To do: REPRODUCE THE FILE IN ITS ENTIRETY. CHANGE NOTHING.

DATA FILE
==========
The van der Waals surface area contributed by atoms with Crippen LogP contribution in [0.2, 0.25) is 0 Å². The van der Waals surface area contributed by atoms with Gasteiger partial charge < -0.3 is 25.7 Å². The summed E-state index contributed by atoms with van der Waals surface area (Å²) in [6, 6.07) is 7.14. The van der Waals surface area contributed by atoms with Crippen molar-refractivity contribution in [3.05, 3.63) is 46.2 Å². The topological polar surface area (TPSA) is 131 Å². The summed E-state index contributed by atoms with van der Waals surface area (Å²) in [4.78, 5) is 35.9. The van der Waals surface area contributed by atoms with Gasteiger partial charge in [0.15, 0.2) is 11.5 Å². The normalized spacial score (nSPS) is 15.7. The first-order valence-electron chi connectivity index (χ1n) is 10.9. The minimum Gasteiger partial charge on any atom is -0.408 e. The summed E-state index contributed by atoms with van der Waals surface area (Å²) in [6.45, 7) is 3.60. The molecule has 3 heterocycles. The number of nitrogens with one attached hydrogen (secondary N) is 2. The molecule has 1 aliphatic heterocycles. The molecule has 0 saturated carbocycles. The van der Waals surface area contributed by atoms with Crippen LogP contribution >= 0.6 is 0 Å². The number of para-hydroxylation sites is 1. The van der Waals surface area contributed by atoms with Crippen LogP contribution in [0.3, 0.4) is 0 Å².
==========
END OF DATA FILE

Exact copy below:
The van der Waals surface area contributed by atoms with Crippen LogP contribution in [0.2, 0.25) is 0 Å². The van der Waals surface area contributed by atoms with Gasteiger partial charge < -0.3 is 25.7 Å². The summed E-state index contributed by atoms with van der Waals surface area (Å²) in [6, 6.07) is 7.14. The van der Waals surface area contributed by atoms with Crippen molar-refractivity contribution in [3.05, 3.63) is 46.2 Å². The topological polar surface area (TPSA) is 131 Å². The summed E-state index contributed by atoms with van der Waals surface area (Å²) in [4.78, 5) is 35.9. The van der Waals surface area contributed by atoms with Gasteiger partial charge in [0.15, 0.2) is 11.5 Å². The normalized spacial score (nSPS) is 15.7. The first-order valence-electron chi connectivity index (χ1n) is 10.9. The minimum Gasteiger partial charge on any atom is -0.408 e. The summed E-state index contributed by atoms with van der Waals surface area (Å²) in [6.45, 7) is 3.60. The molecule has 3 heterocycles. The number of nitrogens with one attached hydrogen (secondary N) is 2. The molecule has 1 aliphatic heterocycles. The molecule has 0 saturated carbocycles. The van der Waals surface area contributed by atoms with Crippen LogP contribution >= 0.6 is 0 Å². The number of para-hydroxylation sites is 1. The van der Waals surface area contributed by atoms with Crippen LogP contribution in [0.3, 0.4) is 0 Å².